Yepremian said he came to the game not to play, but to thank the amputees and see old NFL friends, including Bass.

Professional football players didn't earn big salaries in Yepremian’s playing days, so most held other jobs the rest of the year. Yepremian said a "real love of country" led him to join the Army National Guard. He served for six years, beginning at Fort Leonard Wood, Mo.

"My friends told me that I'd better get in shape, and I said, 'No problem, I've been to football camp,' he said. “I went to basic [training] and I found out it was 100 times tougher than an NFL football camp and it made me a stronger man, gave me more discipline, and it's made me a better person."

Yepremian, who later became a U.S. citizen, had dinner with the amputees the previous night. Their resilience was evident, he said.

"I saw a lot of the young soldier amputees yesterday, and I told my wife, 'I will never complain about my pain anymore, because I'm 69 years old, and I've had many problems as far as back and shoulder problems [are concerned],'" he added. "I look at them and I say, ‘I can't believe this -- these guys have given 100 percent of their lives to our country, and now they come back without an arm or leg, but they're not letting that keep them down."

In 2003, former Army Staff Sgt. Michael Caine lost his right leg in Iraq when his vehicle hit an anti-tank mine and rolled over. His surgeons had been trying to salvage his left leg for 10 years, but they determined in October they couldn't continue, so it was amputated below the knee.

"I was upset at first, but then I took a couple of deep breaths and decided I wanted to do whatever I had to do to get back up on my feet and get back to my regular everyday life," he said. "So now I play hockey for the USA Warriors Ice Hockey Team, and I'm just waiting for my rehabilitation to be over and I'll hopefully be able to get a job working with the Washington Capitals in the front office."

B.J. Ganam, a former Marine Corps staff sergeant and co-captain of the football team, was hit by an improvised explosive device in Iraq on Thanksgiving night in 2004. The blast killed his gunner and left Ganam with his leg amputated below the knee.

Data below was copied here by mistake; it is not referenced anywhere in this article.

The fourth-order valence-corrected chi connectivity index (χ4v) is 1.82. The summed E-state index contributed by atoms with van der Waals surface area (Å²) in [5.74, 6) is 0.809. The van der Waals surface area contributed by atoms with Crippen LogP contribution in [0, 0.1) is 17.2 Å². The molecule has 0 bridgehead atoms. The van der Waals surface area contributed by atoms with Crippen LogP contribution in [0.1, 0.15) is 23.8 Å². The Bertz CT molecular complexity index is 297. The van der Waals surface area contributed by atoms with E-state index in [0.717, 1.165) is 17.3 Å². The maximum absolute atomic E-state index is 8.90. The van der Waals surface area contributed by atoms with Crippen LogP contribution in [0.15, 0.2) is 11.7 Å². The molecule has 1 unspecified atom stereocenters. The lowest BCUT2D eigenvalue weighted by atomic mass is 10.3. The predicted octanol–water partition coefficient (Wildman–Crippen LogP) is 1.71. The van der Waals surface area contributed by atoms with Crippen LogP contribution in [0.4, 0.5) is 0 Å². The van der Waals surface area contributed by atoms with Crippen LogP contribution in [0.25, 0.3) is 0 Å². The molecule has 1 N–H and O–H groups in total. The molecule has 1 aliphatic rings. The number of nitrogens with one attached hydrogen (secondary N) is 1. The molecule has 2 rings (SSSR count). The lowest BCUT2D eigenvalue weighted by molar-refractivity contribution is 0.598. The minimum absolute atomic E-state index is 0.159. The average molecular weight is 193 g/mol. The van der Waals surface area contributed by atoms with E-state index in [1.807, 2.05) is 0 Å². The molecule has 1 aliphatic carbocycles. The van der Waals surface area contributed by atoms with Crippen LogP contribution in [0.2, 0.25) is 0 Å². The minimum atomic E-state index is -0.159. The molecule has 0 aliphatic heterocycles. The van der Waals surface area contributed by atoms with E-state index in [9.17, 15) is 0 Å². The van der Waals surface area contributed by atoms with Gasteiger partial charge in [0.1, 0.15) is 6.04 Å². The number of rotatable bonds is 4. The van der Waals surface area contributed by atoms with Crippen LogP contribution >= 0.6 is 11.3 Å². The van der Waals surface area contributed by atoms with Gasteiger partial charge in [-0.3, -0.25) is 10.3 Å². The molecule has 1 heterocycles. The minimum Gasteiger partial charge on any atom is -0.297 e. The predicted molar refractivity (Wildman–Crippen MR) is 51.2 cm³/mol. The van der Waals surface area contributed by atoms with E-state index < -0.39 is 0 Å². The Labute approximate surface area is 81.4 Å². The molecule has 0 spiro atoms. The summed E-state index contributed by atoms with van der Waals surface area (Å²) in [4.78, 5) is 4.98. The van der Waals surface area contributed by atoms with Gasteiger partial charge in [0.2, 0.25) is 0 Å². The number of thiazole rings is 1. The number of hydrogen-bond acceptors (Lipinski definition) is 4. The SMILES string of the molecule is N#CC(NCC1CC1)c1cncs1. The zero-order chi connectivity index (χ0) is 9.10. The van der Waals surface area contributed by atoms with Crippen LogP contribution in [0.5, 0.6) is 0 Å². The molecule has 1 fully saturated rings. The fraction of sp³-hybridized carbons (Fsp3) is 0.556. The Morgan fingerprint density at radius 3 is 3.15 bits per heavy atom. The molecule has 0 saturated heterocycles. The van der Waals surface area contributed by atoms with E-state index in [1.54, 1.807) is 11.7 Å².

"When I first realized I was being [medically evacuated], that was it for me -- that was my career,” he said. “It was pretty depressing and took a lot of time to get over -- a lot of work with a bunch of different organizations, a lot of supporters to help me get to the point where I am now, where I think I'm thriving and doing a lot of good stuff."

Ganam said his life has come full circle through the help of veteran organizations and that he's moving ahead, not looking back at what has been. He's now working as a veteran-to-veteran mentor for the Semper Fi Fund and America's Fund to help veterans transition. They have to learn, adapt and overcome, he said.

For the Amputees vs. Alumni game, the field was shortened and played between the 25-yard lines, with no kicking allowed. Runs and passes were along sidelines, "Hail Mary" passes wobbled through the air, and some of the players enjoyed soft takedowns, even though it was flag football.

With this fifth victory in five games under its belt, the Wounded Warrior Amputee Football Team's sixth game Jan. 25 promises to be a tough match, as they’ll face 9/11 first responders from the New York Fire Department.

 

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Related Sites:
Special Report: Warrior Care Month
Special Report: 2013 Warrior Games
Special Report: Veterans Day 2013 – Honoring Our Nation’s Veterans

Click photo for screen-resolution imageAll in a day's fun, the Wounded Warrior Amputee Football Team mixes with NFL and Washington Redskins alumni and Bishop O'Connell High School cheerleaders at Bishop O'Connell High School in Arlington, Va., Nov. 16, 2013. A flag football game sponsored by the nonprofit Military Benefit Association raised $60,000 for the amputees. U.S. Army photo by J.D. Leipold